|UNITED STATES OF AMERICA,
In 1996, Defendant-Appellant Ike McCloud was convicted of two counts of distribution of cocaine in violation of 21 U.S.C. § 841(a)(1). He was sentenced to two terms of 360 months in prison to be served concurrently, and he appealed. Our court affirmed the convictions and sentence. United States v. McCloud, 127 F.3d 1284 (10th Cir. 1997).
McCloud then filed in the district court a motion under 28 U.S.C. § 2255 to vacate or correct his sentence. He asserted that his sentence was illegal because it was based in part on a calculation of drug quantity that was not made by the jury, and he relied on Apprendi v. New Jersey, 530 U.S. 466 (2000). The district court denied relief, concluding that the rule of Apprendi is not applicable in an initial proceeding for collateral review. The judge issued a Certificate of Appealability as to the Apprendi issue. On appeal from the district court's denial of relief, Mr. McCloud filed a pro se brief, and then we appointed counsel who filed an additional brief.(1)
A panel of this court recently held that the rule of Apprendi will not be applied on an initial application for collateral review. United States v. Mora, 293 F.3d 1213, 1217-19 (10th Cir. 2002) pet. for cert. filed, 8/30/02 (no. 02-6125).(2) Thus, the ruling made by Judge Saffels in the instant case is now the rule of this circuit. This precedent requires us to reject Mr. McCloud's argument in this appeal.
Two additional issues have been raised in the briefs, but like the primary issue they are based on the premise that Apprendi should be applied in this collateral proceeding. Accordingly, neither of these issues support Mr. McCloud's claim for relief. In his pro se brief, Mr. McCloud asserts that his sentence was unlawfully calculated because his offense level was increased by two points for possession of a firearm in the course of his criminal activity (see United States v. McCloud, 127 F.3d at 1291), when that fact was not pleaded in the indictment. In the brief submitted by appointed counsel, an argument is made that greater penalties should not be imposed in cases involving crack cocaine unless the indictment specifically charges the defendant with a crime involving that form of the drug.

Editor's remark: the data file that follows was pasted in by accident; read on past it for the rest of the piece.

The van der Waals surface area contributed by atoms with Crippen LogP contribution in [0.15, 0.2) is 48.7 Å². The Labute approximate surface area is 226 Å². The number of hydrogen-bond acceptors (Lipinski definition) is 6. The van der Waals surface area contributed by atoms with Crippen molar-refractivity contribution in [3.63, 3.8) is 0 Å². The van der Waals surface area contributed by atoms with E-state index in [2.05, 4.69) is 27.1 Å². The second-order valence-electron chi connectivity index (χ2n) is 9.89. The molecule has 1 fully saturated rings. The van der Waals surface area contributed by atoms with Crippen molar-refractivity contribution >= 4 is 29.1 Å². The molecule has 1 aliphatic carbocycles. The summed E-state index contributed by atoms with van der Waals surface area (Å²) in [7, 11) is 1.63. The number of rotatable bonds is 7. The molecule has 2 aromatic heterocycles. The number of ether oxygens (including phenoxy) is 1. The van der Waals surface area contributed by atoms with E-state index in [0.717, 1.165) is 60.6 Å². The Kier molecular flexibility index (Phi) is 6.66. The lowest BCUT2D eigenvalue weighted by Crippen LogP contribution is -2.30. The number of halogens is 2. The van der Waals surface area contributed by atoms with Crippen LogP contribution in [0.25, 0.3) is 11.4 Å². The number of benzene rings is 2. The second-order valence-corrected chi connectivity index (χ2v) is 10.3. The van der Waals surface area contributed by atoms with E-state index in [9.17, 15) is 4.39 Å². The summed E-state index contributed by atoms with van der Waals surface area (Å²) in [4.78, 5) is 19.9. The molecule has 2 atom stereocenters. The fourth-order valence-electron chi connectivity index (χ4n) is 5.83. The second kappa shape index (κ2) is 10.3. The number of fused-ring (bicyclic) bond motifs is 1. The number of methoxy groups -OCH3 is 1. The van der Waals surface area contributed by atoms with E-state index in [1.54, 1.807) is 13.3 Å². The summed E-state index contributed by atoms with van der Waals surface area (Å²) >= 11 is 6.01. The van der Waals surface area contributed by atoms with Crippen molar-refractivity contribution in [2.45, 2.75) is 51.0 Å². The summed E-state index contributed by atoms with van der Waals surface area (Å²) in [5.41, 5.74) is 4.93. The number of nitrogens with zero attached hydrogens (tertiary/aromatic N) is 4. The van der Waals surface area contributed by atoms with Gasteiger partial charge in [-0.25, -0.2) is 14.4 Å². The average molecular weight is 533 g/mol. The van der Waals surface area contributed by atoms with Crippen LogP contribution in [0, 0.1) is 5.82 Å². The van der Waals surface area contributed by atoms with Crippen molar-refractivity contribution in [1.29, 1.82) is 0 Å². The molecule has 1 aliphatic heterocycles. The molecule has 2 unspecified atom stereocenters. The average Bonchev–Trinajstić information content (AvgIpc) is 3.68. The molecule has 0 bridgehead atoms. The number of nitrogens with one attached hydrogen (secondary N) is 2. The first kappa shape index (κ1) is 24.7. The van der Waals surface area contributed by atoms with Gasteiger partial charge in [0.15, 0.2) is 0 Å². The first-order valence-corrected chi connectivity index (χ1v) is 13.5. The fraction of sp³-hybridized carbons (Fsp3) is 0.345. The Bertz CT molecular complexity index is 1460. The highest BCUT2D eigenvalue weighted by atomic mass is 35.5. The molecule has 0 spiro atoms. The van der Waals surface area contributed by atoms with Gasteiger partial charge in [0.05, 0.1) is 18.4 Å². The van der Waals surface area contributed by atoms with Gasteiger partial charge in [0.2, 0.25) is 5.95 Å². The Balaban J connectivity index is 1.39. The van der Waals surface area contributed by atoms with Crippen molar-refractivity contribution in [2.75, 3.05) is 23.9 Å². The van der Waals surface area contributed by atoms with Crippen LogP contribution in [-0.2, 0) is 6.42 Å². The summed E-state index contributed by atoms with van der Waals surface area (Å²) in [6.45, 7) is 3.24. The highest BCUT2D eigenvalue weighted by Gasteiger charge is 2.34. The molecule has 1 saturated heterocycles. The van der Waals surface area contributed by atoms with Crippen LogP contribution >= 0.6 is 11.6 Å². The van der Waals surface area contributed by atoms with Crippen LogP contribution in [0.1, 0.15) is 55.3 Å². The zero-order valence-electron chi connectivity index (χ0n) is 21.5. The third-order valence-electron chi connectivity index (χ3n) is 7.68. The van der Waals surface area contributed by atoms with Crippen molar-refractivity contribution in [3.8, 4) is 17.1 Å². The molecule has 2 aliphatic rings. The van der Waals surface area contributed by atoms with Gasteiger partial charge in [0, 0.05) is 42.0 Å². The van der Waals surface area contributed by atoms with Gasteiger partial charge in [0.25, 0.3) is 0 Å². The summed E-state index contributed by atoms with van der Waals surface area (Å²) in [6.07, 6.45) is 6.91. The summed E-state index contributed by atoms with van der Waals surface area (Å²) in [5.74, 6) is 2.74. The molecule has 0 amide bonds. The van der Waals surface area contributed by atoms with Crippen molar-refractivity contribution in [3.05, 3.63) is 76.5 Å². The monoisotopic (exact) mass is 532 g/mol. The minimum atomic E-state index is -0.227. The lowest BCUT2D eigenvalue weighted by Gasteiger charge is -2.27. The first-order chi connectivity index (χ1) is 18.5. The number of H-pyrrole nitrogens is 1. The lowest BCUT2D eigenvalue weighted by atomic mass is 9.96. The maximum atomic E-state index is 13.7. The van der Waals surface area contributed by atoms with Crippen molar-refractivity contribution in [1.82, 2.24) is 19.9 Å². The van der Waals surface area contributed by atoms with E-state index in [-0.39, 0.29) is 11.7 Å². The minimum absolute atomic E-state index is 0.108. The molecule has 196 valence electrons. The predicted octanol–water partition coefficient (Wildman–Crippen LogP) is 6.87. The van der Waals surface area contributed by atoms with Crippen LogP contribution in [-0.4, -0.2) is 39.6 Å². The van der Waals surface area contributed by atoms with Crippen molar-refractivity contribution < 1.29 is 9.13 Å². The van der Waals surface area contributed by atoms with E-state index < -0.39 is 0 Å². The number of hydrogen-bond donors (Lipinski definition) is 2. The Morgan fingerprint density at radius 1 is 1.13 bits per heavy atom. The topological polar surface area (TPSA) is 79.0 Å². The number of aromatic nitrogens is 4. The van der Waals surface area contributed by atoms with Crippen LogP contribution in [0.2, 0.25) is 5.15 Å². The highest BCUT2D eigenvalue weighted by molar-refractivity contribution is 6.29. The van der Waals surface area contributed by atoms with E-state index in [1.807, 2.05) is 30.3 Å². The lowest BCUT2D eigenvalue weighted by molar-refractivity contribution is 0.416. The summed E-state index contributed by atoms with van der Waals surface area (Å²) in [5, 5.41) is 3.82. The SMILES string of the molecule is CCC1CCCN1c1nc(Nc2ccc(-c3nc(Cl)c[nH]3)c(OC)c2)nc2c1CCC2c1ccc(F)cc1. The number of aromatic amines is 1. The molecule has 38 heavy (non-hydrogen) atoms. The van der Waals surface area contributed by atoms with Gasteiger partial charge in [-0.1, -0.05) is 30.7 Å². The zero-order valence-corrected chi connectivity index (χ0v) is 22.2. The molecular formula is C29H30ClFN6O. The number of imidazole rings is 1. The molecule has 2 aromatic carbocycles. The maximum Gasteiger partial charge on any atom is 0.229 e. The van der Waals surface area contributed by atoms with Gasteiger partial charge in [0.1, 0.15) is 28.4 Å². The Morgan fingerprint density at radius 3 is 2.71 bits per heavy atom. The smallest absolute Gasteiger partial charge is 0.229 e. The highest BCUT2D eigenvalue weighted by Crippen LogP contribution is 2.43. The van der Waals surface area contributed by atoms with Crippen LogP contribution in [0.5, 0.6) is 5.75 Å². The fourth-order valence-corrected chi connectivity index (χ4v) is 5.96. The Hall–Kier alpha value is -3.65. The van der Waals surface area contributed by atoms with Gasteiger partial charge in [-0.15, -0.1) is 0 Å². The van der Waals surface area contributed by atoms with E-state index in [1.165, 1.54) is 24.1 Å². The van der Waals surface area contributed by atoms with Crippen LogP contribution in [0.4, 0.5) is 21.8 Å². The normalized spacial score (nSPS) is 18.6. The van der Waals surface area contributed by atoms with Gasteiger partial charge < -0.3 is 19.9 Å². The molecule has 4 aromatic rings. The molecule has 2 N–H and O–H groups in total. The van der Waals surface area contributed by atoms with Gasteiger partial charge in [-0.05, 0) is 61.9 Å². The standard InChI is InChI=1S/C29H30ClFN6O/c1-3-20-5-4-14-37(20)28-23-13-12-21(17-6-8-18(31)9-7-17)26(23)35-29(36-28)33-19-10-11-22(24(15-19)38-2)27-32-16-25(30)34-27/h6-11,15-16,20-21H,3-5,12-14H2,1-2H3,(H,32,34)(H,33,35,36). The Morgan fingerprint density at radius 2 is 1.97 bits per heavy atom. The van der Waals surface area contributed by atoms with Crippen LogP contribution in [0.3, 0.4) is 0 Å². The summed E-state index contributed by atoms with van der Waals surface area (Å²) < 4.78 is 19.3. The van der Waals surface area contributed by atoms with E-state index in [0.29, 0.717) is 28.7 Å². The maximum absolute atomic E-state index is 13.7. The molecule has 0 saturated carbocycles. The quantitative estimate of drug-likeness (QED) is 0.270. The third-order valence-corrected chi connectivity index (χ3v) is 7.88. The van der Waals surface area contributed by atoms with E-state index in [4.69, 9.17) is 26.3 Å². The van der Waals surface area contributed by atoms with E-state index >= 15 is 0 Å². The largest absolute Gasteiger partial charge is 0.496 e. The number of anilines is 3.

The district court did not grant a Certificate of Appealability on these issues, and we decline to do so because Mr. McCloud has not made the required "substantial showing of the denial of a constitutional right." See 28 U.S.C. § 2253 (c)(2); United States v. Gordon, 172 F.3d 753, 754 (10th Cir. 1999). Mr. McCloud's arguments on these points depend on retroactive application of Apprendi which is impermissible.
Accordingly the order denying relief under 28 U.S.C. § 2255 is
ENTERED FOR THE COURT
William J. Holloway, Jr.
*.This order and judgment is not binding precedent, except under the doctrines of law of the case, res judicata, and collateral estoppel. This court generally disfavors the citation of orders and judgments; nevertheless, an order and judgment may be cited under the terms and conditions of 10th Cir. R. 36.3.
**.The Honorable Ruggero J. Aldisert, Senior United States Circuit Judge for the Third Circuit, sitting by designation.
1.Defendant-Appellant in his pro se brief requested oral argument. However, after examining the briefs and appellate record, this panel has determined unanimously that oral argument would not materially assist in the determination of this appeal. See Fed. R. App. P. 34 (a)(2); 10th Cir. R. 34.1(G). This cause is therefore ordered submitted without oral argument.
2.We earlier held that the Apprendi rule will not be applied in a successive application for collateral review. Browning v. United States, 241 F.3d 1262, 1265 (10th Cir. 2001).